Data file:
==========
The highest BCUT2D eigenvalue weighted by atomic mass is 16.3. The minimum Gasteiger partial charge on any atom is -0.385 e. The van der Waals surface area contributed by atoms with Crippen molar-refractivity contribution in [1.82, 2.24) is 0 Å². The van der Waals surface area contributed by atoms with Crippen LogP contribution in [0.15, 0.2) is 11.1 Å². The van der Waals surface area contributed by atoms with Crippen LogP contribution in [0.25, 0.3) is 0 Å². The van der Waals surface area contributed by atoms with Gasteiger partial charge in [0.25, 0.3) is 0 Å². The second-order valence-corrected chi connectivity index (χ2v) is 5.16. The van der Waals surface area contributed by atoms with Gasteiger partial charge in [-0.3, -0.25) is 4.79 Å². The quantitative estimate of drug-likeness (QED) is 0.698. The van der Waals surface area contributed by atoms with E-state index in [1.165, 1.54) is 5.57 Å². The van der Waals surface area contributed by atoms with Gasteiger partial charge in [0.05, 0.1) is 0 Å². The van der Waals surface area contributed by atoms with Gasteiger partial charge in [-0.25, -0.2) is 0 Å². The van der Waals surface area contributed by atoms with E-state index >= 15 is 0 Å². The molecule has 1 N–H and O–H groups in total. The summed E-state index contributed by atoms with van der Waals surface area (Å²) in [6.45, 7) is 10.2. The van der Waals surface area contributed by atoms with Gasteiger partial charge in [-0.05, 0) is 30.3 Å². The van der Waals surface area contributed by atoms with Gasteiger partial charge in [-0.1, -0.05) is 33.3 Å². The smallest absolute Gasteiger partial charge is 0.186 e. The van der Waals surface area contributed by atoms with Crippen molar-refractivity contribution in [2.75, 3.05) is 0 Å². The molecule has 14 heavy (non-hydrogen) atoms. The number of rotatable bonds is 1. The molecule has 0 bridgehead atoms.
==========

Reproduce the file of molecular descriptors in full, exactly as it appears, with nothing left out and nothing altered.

The highest BCUT2D eigenvalue weighted by atomic mass is 16.3. The minimum Gasteiger partial charge on any atom is -0.385 e. The van der Waals surface area contributed by atoms with Crippen molar-refractivity contribution in [1.82, 2.24) is 0 Å². The van der Waals surface area contributed by atoms with Crippen LogP contribution in [0.15, 0.2) is 11.1 Å². The van der Waals surface area contributed by atoms with Crippen LogP contribution in [0.25, 0.3) is 0 Å². The van der Waals surface area contributed by atoms with Gasteiger partial charge in [0.25, 0.3) is 0 Å². The second-order valence-corrected chi connectivity index (χ2v) is 5.16. The van der Waals surface area contributed by atoms with Gasteiger partial charge in [-0.3, -0.25) is 4.79 Å². The quantitative estimate of drug-likeness (QED) is 0.698. The van der Waals surface area contributed by atoms with E-state index in [1.165, 1.54) is 5.57 Å². The van der Waals surface area contributed by atoms with Gasteiger partial charge in [0.05, 0.1) is 0 Å². The van der Waals surface area contributed by atoms with Gasteiger partial charge in [-0.25, -0.2) is 0 Å². The van der Waals surface area contributed by atoms with E-state index >= 15 is 0 Å². The molecule has 1 N–H and O–H groups in total. The summed E-state index contributed by atoms with van der Waals surface area (Å²) in [6.45, 7) is 10.2. The van der Waals surface area contributed by atoms with Gasteiger partial charge in [-0.05, 0) is 30.3 Å². The van der Waals surface area contributed by atoms with Gasteiger partial charge in [-0.1, -0.05) is 33.3 Å². The smallest absolute Gasteiger partial charge is 0.186 e. The van der Waals surface area contributed by atoms with Crippen molar-refractivity contribution in [2.75, 3.05) is 0 Å². The molecule has 14 heavy (non-hydrogen) atoms. The number of rotatable bonds is 1. The molecule has 0 bridgehead atoms.